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PUBLIC 43: Suburbs, with The Leona Drive Project Catalogue 

Edited by Steven Logan, Janine Marchessault, and Michael Prokopow, PUBLIC 43 explores the Suburbs as dwelling in transition, as utopian vision, a way of life, a built form and as a significant economic and political dimension of the global phenomenon of urbanization. By suggesting transition as an appropriate trope for the critical examination of suburbs, past, present and future, this issue points to changing forms, locations, ideologies, and narratives. Accompanying Suburbs is the catalogue to the 2009 exhibition The Leona Drive Project.

We take the idea of utopia as a starting point, and begin with a historical dossier of works by three influential thinkers from the past century - Siegfried Giedion, Karel Teige, and Humphrey Carver. John Archer examines suburban aesthetics and the production of everyday life. Roger Keil addresses the challenges of researching global suburbanization, while Douglas Young problematizes the city-suburb binary in his examination of Toronto's "in-between" city. Geoffrey Guy's interview with Saskia Sassen takes up some of these challenges; the interview is accompanied by a series of images from the NFB Highrise/Out my Window project. Stephen Sawyer looks at one of Shanghai's exurban developments, Anting, modelled on a German New Town. Several of the authors disrupt traditional stereotypes of the suburbs: Karen Bermann and Isabella Clough Marinaro write about Roma camps on the periphery of Rome, and Cecilia Chen looks at ethnoburbs, where many immigrants now directly settle, bypassing older urban immigrant enclaves, and Chris Richardson explores the "disjuncture between popular conceptions of the suburbs and the bleak realities" of many of their inhabitants.

In "Mourning the Suburbs," Beatriz Colomina explores Denise Scott Brown and Robert Venturi's Learning from Levittown studio, which followed from their more well-known work "Learning from Las Vegas." Ondine Park picks up on the theme of utopia in her article on the ordinary and the strange in everyday suburbanism. Ian Robinson explores the urban periphery through film: Pedra Costa's Colossal Youth. In "Architecture: The Space of Participation," Alberto Pérez-Gómez reflects upon the historical role of architecture as the "configuration of meaningful, resonant public space." Interspersed throughout the issue are Maria Whiteman's photographs of a lone figure hiking through the suburbs of Calgary.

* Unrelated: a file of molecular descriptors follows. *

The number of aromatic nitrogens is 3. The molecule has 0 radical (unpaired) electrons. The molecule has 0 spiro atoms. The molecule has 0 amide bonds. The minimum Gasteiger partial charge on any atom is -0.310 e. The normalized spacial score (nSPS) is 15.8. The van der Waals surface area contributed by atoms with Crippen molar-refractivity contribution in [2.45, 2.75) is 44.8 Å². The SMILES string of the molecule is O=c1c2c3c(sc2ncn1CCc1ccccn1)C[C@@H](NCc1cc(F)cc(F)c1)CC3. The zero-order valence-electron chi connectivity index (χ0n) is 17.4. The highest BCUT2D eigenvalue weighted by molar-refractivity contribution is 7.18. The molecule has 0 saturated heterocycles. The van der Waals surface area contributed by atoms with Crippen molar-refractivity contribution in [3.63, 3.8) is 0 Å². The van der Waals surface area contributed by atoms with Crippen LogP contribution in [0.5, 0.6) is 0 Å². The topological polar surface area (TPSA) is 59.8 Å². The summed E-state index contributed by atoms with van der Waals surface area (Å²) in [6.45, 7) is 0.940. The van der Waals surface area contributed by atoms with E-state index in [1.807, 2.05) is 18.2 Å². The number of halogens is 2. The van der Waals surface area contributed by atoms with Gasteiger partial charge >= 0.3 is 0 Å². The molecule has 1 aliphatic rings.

Also included: a column on quaking "Suburbs of the Mind" by Ian Balfour, plus, as always, book and exhibition reviews.

Turn the issue around and you will find a complete 90-page full-colour catalogue of The Leona Drive Project exhibition, which took place in six post-war houses in the "inner suburb" of Willowdale, Toronto in October 2009. The catalogue includes a curatorial statement by Janine Marchessault and Michael Prokopow, a review essay by Terrence Dick, the work of the Leona Drive Project Archive, and documentation from the participating artists: Arbour Lake Sghool, Thomas Blanchard, Daniel Borins + Jennifer Marman, Robin Collyer, Patricio Davila, Christine Davis, Anna Friz, Richard Fung, Michael Graham, John Greyson, David Han, Oliver Husain, Claire Ironside + Angela Iarocci, An Te Liu, Ryan Livingstone, Shana MacDonald + Angela Joosse, Kim Tomczak + Lisa Steele, Michael Taglieri and the Claude Watson Arts Programme at the Earl Haig Secondary School.

Pick up a copy of this special issue, which includes both Suburbs and The Leona Drive Project catalogue in stores or through our website.

Single issue: $15
1-year subscription (2 issues): $20
2-year subscription (4 issues + 1 freebie back list issue): $35

Subscribe before August 31st for your chance to win a print by Christine Davis. Prize will be drawn at our launch party in September (details to follow).

PUBLIC gratefully acknowledges the support of the Canada Council for the Arts, the Ontario Arts Council, and York University.

PUBLIC Art Culture Ideas
Toronto, ON